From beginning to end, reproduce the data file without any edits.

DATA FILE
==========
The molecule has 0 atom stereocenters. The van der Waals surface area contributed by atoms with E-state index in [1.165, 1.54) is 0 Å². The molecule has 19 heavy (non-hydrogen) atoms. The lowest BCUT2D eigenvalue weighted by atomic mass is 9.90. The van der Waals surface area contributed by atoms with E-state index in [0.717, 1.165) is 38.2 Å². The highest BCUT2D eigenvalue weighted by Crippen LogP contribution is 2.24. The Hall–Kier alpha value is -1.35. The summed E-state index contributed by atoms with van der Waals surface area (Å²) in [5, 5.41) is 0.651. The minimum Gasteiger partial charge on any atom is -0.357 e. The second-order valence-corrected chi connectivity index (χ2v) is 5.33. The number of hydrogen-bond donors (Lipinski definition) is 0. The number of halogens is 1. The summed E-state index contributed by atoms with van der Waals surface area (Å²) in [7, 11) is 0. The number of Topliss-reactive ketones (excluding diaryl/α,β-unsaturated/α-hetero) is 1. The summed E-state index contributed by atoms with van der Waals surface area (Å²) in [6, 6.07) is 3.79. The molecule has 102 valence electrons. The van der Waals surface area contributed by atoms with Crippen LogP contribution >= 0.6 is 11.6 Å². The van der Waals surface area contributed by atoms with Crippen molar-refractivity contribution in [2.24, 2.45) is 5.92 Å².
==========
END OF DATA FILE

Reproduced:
The molecule has 0 atom stereocenters. The van der Waals surface area contributed by atoms with E-state index in [1.165, 1.54) is 0 Å². The molecule has 19 heavy (non-hydrogen) atoms. The lowest BCUT2D eigenvalue weighted by atomic mass is 9.90. The van der Waals surface area contributed by atoms with E-state index in [0.717, 1.165) is 38.2 Å². The highest BCUT2D eigenvalue weighted by Crippen LogP contribution is 2.24. The Hall–Kier alpha value is -1.35. The summed E-state index contributed by atoms with van der Waals surface area (Å²) in [5, 5.41) is 0.651. The minimum Gasteiger partial charge on any atom is -0.357 e. The second-order valence-corrected chi connectivity index (χ2v) is 5.33. The number of hydrogen-bond donors (Lipinski definition) is 0. The number of halogens is 1. The summed E-state index contributed by atoms with van der Waals surface area (Å²) in [7, 11) is 0. The number of Topliss-reactive ketones (excluding diaryl/α,β-unsaturated/α-hetero) is 1. The summed E-state index contributed by atoms with van der Waals surface area (Å²) in [6, 6.07) is 3.79. The molecule has 102 valence electrons. The van der Waals surface area contributed by atoms with Crippen LogP contribution >= 0.6 is 11.6 Å². The van der Waals surface area contributed by atoms with Crippen molar-refractivity contribution in [2.24, 2.45) is 5.92 Å².